Steve McCain began his gymnastics career in 1984, the same year the U.S. men's gymnastics team won Olympic gold at UCLA's gymnasium. Three members of the team were products of UCLA and over the next decade, UCLA produced at least one male gymnast in each Olympiad.
As McCain neared the end of high school, he knew UCLA had the history and tradition to propel his own Olympic dreams, so he accepted a full athletic scholarship from the Bruins.
As a freshman, McCain won his first National Collegiate Athletic Association individual championship on the high bar and was prepared to build on that success in his sophomore season while also preparing for the 1996 Olympic trials.
But at the start of the 1993-94 school year, McCain and his teammates were informed UCLA was dropping the gymnastics program.
"I was just like, 'Whoa, how is UCLA dropping their program?'" McCain, now 31, recalled. "I can understand if it was just some school with a gymnastics program that didn't accomplish anything, but we're UCLA for goodness sake. I thought we'd be the last one to go."
At the time, UCLA cited budget concerns as the reason for cutting men's gymnastics, as well as men's swimming and women's gymnastics. The school made no reference to Title IX, but at the same time it dropped those three programs, it also added women's soccer and later reinstated women's gymnastics.
McCain's story is all too familiar for Jim McCarthy. McCarthy is a spokesman for the College Sports Council, a group comprised of coaches primarily of men's sports, but also includes some coaches of female athletes.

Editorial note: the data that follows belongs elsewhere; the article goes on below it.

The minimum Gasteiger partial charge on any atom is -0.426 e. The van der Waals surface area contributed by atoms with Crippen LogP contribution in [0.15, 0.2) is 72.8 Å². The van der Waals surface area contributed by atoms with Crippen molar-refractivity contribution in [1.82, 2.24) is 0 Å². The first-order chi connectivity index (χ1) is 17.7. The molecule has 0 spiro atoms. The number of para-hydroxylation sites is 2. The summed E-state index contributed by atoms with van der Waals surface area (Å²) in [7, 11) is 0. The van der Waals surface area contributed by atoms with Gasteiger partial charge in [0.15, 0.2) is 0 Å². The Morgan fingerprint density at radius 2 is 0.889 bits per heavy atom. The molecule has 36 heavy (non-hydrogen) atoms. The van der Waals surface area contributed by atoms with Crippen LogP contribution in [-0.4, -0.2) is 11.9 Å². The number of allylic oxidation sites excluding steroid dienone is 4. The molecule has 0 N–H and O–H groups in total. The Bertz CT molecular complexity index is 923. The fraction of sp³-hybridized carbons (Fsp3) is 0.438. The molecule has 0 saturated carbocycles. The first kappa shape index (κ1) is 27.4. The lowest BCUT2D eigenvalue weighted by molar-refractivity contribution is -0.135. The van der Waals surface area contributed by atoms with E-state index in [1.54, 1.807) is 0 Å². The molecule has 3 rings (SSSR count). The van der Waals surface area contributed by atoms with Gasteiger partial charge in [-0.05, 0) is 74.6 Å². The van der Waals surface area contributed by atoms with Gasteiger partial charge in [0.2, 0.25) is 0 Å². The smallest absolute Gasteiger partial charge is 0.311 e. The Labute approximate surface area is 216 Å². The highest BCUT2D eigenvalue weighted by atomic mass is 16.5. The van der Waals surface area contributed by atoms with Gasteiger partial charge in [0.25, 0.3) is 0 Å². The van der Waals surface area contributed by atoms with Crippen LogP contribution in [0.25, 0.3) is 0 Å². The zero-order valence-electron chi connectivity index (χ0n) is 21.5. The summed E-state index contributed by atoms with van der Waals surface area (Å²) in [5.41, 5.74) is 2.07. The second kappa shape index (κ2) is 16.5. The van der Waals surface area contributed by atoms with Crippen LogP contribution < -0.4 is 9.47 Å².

The Council says Title IX is the reason several men's teams have disappeared from college campuses and rosters in men's sports have been capped, when women's rosters have not. The Council is among the organizations that support the recent clarification of Title IX.
In March, the Department of Education's Office of Civil Rights released a clarification that advises schools they can use an e-mail survey to gauge the athletic interest of the student body, and if there is not interest and ability among the underrepresented sex (usually women), schools do not have to provide athletic opportunities in those sports, but will still be in compliance with Title IX. Title IX is the 1972 law that bans discrimination in education -- including sports programs at schools and universities -- based on gender. To read more, Click Here.
The clarification is "a strong and important first step toward reform of a policy that has wreaked havoc on college campuses," McCarthy said. "What's especially positive about it is that it allows every athlete, male or female, to have opportunities in athletics simply by raising a hand and saying 'I wish to participate.' "
Those opposed to the clarification say it will freeze the progress made in women's sports in the last three decades, during which time the number of female college athletes soared from 74,239 in 1981-82 to 162,752 in 2003-04, according to the NCAA. Between 1988-89 and 2003-04, there was a net gain of 1,971 women's teams.
The number of male athletes also increased in that time, from 169,800 athletes in 1981-82 to 217,309 in 2003-04, according to the NCAA. Between 1988-89, there was a net gain of 42 teams; however, among Division I schools during that time period, there was a net loss of 239 men's teams. Certain sports have fared worse than others.